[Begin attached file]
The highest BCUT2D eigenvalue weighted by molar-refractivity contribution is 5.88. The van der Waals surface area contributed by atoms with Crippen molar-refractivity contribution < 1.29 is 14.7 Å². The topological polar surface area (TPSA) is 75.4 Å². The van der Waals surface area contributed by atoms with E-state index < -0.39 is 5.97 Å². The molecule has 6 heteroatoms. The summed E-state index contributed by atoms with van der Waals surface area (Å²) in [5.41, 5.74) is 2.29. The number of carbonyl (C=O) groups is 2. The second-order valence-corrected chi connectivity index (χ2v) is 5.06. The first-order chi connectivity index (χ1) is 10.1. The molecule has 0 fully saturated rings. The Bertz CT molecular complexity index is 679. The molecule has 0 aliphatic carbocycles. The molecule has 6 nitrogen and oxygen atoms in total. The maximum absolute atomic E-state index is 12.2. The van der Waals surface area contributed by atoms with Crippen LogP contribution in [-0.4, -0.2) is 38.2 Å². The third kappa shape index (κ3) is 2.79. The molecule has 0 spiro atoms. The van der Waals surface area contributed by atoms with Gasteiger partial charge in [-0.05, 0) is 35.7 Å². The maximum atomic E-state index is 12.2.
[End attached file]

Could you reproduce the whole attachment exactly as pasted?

The highest BCUT2D eigenvalue weighted by molar-refractivity contribution is 5.88. The van der Waals surface area contributed by atoms with Crippen molar-refractivity contribution < 1.29 is 14.7 Å². The topological polar surface area (TPSA) is 75.4 Å². The van der Waals surface area contributed by atoms with E-state index < -0.39 is 5.97 Å². The molecule has 6 heteroatoms. The summed E-state index contributed by atoms with van der Waals surface area (Å²) in [5.41, 5.74) is 2.29. The number of carbonyl (C=O) groups is 2. The second-order valence-corrected chi connectivity index (χ2v) is 5.06. The first-order chi connectivity index (χ1) is 10.1. The molecule has 0 fully saturated rings. The Bertz CT molecular complexity index is 679. The molecule has 0 aliphatic carbocycles. The molecule has 6 nitrogen and oxygen atoms in total. The maximum absolute atomic E-state index is 12.2. The van der Waals surface area contributed by atoms with Crippen LogP contribution in [-0.4, -0.2) is 38.2 Å². The third kappa shape index (κ3) is 2.79. The molecule has 0 spiro atoms. The van der Waals surface area contributed by atoms with Gasteiger partial charge in [-0.05, 0) is 35.7 Å². The maximum atomic E-state index is 12.2.